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RES: ICMP Redirect Help
From: "Anderson Carvalho (Netplan)" <anderson () netplan com br>
Date: Wed, 28 Apr 2010 08:09:01 -0300

I think Mark is correct. ICMP redirects work just like Mark mentioned. Note
that on RFC 3330, the IP range 128.0.0.0 is a reserved number.

http://tools.ietf.org/html/rfc3330





Atenciosamente
Anderson Carvalho 
Consultor de Projetos

Netplan Informática
anderson () netplan com br
Site: www.netplan.com.br
47 3801 3005

-----Mensagem original-----
De: listbounce () securityfocus com [mailto:listbounce () securityfocus com] Em
nome de Mark
Enviada em: terça-feira, 27 de abril de 2010 18:05
Para: Mark
Cc: Rob Riskin; security-basics () securityfocus com
Assunto: Re: ICMP Redirect Help

To be more clear, sounds to me like your hosts are attempting the 
connections, the ICMP redirects you are seeing are your router (L3 
switch in your example) saying "go here instead", which should add a 
route of this other router in your host's routing table (if it's 
windows, not sure about others).



Mark wrote:
Here is an example of what an ICMP redirect is:

If a machine's default gateway knows of a route that is on the same 
network you sourced from, it will ICMP redirect the workstation there 
instead of being a 1-armed router, it sends an ICMP packet to the 
source effectively placing a route in the source's route table for 
that other path, circumventing the default gateway from that point 
forward when talking to that distant target.

Look at the route table on one of the hosts that got redirected, 
you'll see (in windows for example "route print") that the ICMP 
redirect has added a route to the target that's not the default gateway.

Your default gateway is aware of a better path for this traffic and is 
attempting to redirect hosts that way.



Rob Riskin wrote:
Hey everyone,

This is my first time writing to this list so please bear with me.  I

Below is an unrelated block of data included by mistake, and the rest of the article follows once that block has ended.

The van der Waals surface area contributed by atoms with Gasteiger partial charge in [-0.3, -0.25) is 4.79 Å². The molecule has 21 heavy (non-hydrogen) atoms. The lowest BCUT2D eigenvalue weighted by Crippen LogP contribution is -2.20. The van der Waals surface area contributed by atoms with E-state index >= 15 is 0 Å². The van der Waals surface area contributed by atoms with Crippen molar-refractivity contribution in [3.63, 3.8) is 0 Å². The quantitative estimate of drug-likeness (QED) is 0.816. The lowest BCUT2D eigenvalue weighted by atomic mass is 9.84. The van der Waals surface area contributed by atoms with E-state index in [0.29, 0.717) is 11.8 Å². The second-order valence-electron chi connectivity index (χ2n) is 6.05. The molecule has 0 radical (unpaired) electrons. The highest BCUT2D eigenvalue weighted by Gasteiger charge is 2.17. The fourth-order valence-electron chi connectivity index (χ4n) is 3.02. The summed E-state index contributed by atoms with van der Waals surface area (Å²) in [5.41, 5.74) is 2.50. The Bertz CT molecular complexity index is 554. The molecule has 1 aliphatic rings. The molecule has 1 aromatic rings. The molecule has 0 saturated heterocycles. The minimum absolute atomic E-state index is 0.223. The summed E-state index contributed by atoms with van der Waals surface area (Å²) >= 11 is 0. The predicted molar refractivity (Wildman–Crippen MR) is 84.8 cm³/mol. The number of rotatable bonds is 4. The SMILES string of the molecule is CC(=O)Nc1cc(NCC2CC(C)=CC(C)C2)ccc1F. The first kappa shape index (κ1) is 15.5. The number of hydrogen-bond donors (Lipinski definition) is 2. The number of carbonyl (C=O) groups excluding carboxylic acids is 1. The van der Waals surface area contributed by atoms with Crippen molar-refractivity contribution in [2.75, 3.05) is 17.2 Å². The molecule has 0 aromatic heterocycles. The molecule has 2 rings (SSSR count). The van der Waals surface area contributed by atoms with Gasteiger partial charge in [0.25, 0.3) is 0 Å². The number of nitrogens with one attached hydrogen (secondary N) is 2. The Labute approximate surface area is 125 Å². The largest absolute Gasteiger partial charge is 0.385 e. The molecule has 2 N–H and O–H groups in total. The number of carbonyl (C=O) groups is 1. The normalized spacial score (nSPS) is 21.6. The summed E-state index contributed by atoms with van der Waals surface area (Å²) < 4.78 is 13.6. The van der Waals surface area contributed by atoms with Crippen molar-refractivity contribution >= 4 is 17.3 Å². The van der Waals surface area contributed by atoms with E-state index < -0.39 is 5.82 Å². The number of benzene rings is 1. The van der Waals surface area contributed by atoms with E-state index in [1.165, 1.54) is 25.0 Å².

recently updated my snort sensor to 2.8.6 yesterday and loaded it up
and started receiving a bunch of ICMP Redirect Host alerts.

The source is one of my layer 3 switches (but it routes as well) and
the destinations are my two domain controllers (DNS, DHCP), my
exchange server, and about 18 random workstations.

Deeper in the packet it has an original source of 128.6.x.x block
address which resolves to staff-108.scc.rutgers.edu or rutgers.edu
addresses and then the destination is my internal servers. So somehow
these source addresses are making their way into my network, accessing
our switch and getting forwarded to certain servers.

I've googled to no end about this and find answers that it is just
normal "bat" traffic or it could be the winfreeze exploit.

I have firewalls blocking inbound traffic and i'm not sure how to
determine the cause or reasoning behind these addresses.  Our network
has no affiliation with rutgers so I have no idea why these addresses
would be coming in.  The only inbound traffic that our exchange server
should be receiving is from our spam filtering company and that is
rule based via the firewall.

Can anyone point me in the right direction on where i should check or
determine what this traffic even is or how to stop it? I have a laptop
with wireshark and am ready to sniff but i'm not sure at what point to
sniff.  If i sniff internally it's just going to be traffic from my
router not the external address.

Thanks in advanced!

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------------------------------------------------------------------------
Securing Apache Web Server with thawte Digital Certificate
In this guide we examine the importance of Apache-SSL and who needs an SSL
certificate.  We look at how SSL works, how it benefits your company and how
your customers can tell if a site is secure. You will find out how to test,
purchase, install and use a thawte Digital Certificate on your Apache web
server. Throughout, best practices for set-up are highlighted to help you
ensure efficient ongoing management of your encryption keys and digital
certificates.

http://www.dinclinx.com/Redirect.aspx?36;4175;25;1371;0;5;946;e13b6be442f727
d1
------------------------------------------------------------------------


------------------------------------------------------------------------
Securing Apache Web Server with thawte Digital Certificate
In this guide we examine the importance of Apache-SSL and who needs an SSL certificate.  We look at how SSL works, how 
it benefits your company and how your customers can tell if a site is secure. You will find out how to test, purchase, 
install and use a thawte Digital Certificate on your Apache web server. Throughout, best practices for set-up are 
highlighted to help you ensure efficient ongoing management of your encryption keys and digital certificates.

http://www.dinclinx.com/Redirect.aspx?36;4175;25;1371;0;5;946;e13b6be442f727d1
------------------------------------------------------------------------


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